A couple of weeks ago came the shock news that Brits cook just four different meals over and over again. This is one of them, being cooked by my dad the other night. Do you know what it is yet? I'll give you a clue. He still likes to cook retro dishes in-between his attempts at haute cuisine.
These four "comfort meals" are roast beef (go on you French, laugh your heads off), stir-fry (that surprised you, didn't it?), shepherds pie (which we make with beef, because we think shepherds look after cattle for a living) and... (drum roll)... this...
...or something like it.
Not a great deal of resemblance to any ragù Bolognese that ever came out of an Italian mamma's kitchen in Emilia-Romagna. For starters, dad served his sauce with spaghetti, which most British cooks do, but which those in the know would consider culinary blasphemy. If you've been paying attention, you will know which pasta should it be served with by now.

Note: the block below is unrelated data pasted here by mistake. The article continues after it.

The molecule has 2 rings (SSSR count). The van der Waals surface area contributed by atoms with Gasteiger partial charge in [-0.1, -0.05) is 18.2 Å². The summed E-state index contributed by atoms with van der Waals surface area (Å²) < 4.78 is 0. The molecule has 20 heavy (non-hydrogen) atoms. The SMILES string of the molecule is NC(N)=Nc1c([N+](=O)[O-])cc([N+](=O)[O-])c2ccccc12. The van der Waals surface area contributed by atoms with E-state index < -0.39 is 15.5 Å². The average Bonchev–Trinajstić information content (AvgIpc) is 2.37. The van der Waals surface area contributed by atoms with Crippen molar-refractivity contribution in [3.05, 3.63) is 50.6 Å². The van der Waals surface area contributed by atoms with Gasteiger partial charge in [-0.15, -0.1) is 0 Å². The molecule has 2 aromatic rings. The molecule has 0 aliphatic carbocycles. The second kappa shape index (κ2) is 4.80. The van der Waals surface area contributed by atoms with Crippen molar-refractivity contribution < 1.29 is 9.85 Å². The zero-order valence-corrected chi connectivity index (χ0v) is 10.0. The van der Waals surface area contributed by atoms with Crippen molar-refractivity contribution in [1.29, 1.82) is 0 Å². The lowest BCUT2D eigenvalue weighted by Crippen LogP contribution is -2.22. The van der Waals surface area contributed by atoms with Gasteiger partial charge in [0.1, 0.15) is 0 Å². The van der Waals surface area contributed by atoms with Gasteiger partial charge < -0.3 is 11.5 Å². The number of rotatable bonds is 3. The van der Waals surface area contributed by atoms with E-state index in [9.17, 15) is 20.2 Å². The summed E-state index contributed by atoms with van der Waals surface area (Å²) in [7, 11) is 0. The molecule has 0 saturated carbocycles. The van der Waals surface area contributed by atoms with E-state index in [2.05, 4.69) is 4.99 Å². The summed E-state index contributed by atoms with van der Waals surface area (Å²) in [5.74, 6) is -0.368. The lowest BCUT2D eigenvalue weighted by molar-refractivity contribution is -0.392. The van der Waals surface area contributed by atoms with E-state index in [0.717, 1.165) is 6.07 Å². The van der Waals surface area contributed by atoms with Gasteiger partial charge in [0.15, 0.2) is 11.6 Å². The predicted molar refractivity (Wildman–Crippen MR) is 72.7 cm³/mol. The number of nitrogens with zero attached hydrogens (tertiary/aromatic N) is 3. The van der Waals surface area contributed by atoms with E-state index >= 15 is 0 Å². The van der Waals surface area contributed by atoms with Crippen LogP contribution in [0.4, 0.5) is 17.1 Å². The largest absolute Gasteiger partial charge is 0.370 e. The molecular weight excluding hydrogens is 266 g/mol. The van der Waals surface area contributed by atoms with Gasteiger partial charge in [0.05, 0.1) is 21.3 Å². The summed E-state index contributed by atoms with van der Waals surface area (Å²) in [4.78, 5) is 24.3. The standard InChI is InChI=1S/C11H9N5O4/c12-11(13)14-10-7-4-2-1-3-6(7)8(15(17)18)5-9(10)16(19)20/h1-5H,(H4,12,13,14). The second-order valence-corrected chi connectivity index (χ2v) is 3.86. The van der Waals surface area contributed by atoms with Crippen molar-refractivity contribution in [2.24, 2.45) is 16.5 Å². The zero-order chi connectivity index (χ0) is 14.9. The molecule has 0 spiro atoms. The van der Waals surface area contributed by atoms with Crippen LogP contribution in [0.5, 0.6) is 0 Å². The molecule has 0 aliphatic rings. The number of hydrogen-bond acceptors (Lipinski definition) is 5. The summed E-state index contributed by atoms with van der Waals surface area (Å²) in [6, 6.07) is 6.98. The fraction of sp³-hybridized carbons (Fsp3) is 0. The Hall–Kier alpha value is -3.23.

No sign of Parmigiano Reggiano (not because dad's a ragù Bolognese purist, but because he doesn't like it). But knowing dad, I'm sure he would have added some of that well-known Italian herb mixture, herbes de Provence. And, worst crime of all, not only did he fail to start with a traditional soffritto, he also added garlic. I don't care what 10,000 hyperlinks on the internet say, there's no garlic and no herbs in ragù Bolognese, not even Italian ones.
So there was not much in this "classic dish" that one could call either Italian or authentic. But it was, in a funny sort of way, really quite nice. British comfort food at its very best.